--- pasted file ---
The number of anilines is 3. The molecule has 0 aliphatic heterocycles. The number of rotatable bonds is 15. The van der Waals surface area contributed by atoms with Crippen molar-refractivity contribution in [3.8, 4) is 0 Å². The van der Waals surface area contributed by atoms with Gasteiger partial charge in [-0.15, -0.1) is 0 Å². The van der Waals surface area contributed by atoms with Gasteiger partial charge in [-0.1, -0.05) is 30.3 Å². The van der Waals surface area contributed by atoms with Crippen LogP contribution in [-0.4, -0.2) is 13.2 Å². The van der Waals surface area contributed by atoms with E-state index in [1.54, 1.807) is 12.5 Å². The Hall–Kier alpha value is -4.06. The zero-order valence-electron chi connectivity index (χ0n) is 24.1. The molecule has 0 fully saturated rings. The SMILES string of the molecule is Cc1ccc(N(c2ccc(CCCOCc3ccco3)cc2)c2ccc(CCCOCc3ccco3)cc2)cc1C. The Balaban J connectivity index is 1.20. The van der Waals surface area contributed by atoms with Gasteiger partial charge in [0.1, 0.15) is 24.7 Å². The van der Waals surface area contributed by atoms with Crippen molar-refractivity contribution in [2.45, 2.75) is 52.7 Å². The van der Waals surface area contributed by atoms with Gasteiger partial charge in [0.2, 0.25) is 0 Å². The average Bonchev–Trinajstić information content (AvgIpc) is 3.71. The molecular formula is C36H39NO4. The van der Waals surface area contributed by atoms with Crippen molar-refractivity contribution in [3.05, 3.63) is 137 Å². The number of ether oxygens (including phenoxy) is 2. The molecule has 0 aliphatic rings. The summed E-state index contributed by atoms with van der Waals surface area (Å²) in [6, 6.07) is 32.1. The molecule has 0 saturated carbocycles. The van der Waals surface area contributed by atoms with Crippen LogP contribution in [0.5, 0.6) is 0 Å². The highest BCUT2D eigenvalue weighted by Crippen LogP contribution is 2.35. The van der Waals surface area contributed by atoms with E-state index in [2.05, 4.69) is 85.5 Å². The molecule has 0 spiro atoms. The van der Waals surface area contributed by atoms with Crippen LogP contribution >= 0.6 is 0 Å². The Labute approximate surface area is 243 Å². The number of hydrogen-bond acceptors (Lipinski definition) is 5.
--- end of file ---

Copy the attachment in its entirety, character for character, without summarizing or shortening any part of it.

The number of anilines is 3. The molecule has 0 aliphatic heterocycles. The number of rotatable bonds is 15. The van der Waals surface area contributed by atoms with Crippen molar-refractivity contribution in [3.8, 4) is 0 Å². The van der Waals surface area contributed by atoms with Gasteiger partial charge in [-0.15, -0.1) is 0 Å². The van der Waals surface area contributed by atoms with Gasteiger partial charge in [-0.1, -0.05) is 30.3 Å². The van der Waals surface area contributed by atoms with Crippen LogP contribution in [-0.4, -0.2) is 13.2 Å². The van der Waals surface area contributed by atoms with E-state index in [1.54, 1.807) is 12.5 Å². The Hall–Kier alpha value is -4.06. The zero-order valence-electron chi connectivity index (χ0n) is 24.1. The molecule has 0 fully saturated rings. The SMILES string of the molecule is Cc1ccc(N(c2ccc(CCCOCc3ccco3)cc2)c2ccc(CCCOCc3ccco3)cc2)cc1C. The Balaban J connectivity index is 1.20. The van der Waals surface area contributed by atoms with Gasteiger partial charge in [0.1, 0.15) is 24.7 Å². The van der Waals surface area contributed by atoms with Crippen molar-refractivity contribution in [2.45, 2.75) is 52.7 Å². The van der Waals surface area contributed by atoms with Gasteiger partial charge in [0.2, 0.25) is 0 Å². The average Bonchev–Trinajstić information content (AvgIpc) is 3.71. The molecular formula is C36H39NO4. The van der Waals surface area contributed by atoms with Crippen molar-refractivity contribution in [3.05, 3.63) is 137 Å². The number of ether oxygens (including phenoxy) is 2. The molecule has 0 aliphatic rings. The summed E-state index contributed by atoms with van der Waals surface area (Å²) in [6, 6.07) is 32.1. The molecule has 0 saturated carbocycles. The van der Waals surface area contributed by atoms with Crippen LogP contribution in [0.5, 0.6) is 0 Å². The highest BCUT2D eigenvalue weighted by Crippen LogP contribution is 2.35. The van der Waals surface area contributed by atoms with E-state index in [2.05, 4.69) is 85.5 Å². The molecule has 0 spiro atoms. The van der Waals surface area contributed by atoms with Crippen LogP contribution >= 0.6 is 0 Å². The Labute approximate surface area is 243 Å². The number of hydrogen-bond acceptors (Lipinski definition) is 5.